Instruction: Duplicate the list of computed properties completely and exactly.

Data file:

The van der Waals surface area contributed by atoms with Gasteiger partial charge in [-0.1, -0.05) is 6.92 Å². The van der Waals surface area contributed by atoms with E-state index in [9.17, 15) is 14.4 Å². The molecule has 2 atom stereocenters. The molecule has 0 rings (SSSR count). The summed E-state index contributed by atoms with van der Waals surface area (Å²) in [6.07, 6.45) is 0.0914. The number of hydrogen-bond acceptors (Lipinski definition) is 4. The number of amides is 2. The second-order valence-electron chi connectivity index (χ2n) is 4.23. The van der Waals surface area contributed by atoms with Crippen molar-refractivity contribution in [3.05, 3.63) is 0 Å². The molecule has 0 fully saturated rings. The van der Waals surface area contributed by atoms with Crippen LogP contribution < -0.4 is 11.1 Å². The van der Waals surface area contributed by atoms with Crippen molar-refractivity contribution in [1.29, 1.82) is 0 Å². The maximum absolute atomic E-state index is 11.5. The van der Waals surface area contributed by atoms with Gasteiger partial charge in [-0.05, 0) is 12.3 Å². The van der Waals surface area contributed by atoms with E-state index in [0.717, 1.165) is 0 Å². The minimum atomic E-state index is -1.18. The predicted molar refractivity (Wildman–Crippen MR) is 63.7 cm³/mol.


The van der Waals surface area contributed by atoms with Gasteiger partial charge in [-0.1, -0.05) is 6.92 Å². The van der Waals surface area contributed by atoms with E-state index in [9.17, 15) is 14.4 Å². The molecule has 2 atom stereocenters. The molecule has 0 rings (SSSR count). The summed E-state index contributed by atoms with van der Waals surface area (Å²) in [6.07, 6.45) is 0.0914. The number of hydrogen-bond acceptors (Lipinski definition) is 4. The number of amides is 2. The second-order valence-electron chi connectivity index (χ2n) is 4.23. The van der Waals surface area contributed by atoms with Crippen molar-refractivity contribution in [3.05, 3.63) is 0 Å². The molecule has 0 fully saturated rings. The van der Waals surface area contributed by atoms with Crippen LogP contribution < -0.4 is 11.1 Å². The van der Waals surface area contributed by atoms with Crippen molar-refractivity contribution in [1.29, 1.82) is 0 Å². The maximum absolute atomic E-state index is 11.5. The van der Waals surface area contributed by atoms with Gasteiger partial charge in [-0.05, 0) is 12.3 Å². The van der Waals surface area contributed by atoms with E-state index in [0.717, 1.165) is 0 Å². The minimum atomic E-state index is -1.18. The predicted molar refractivity (Wildman–Crippen MR) is 63.7 cm³/mol.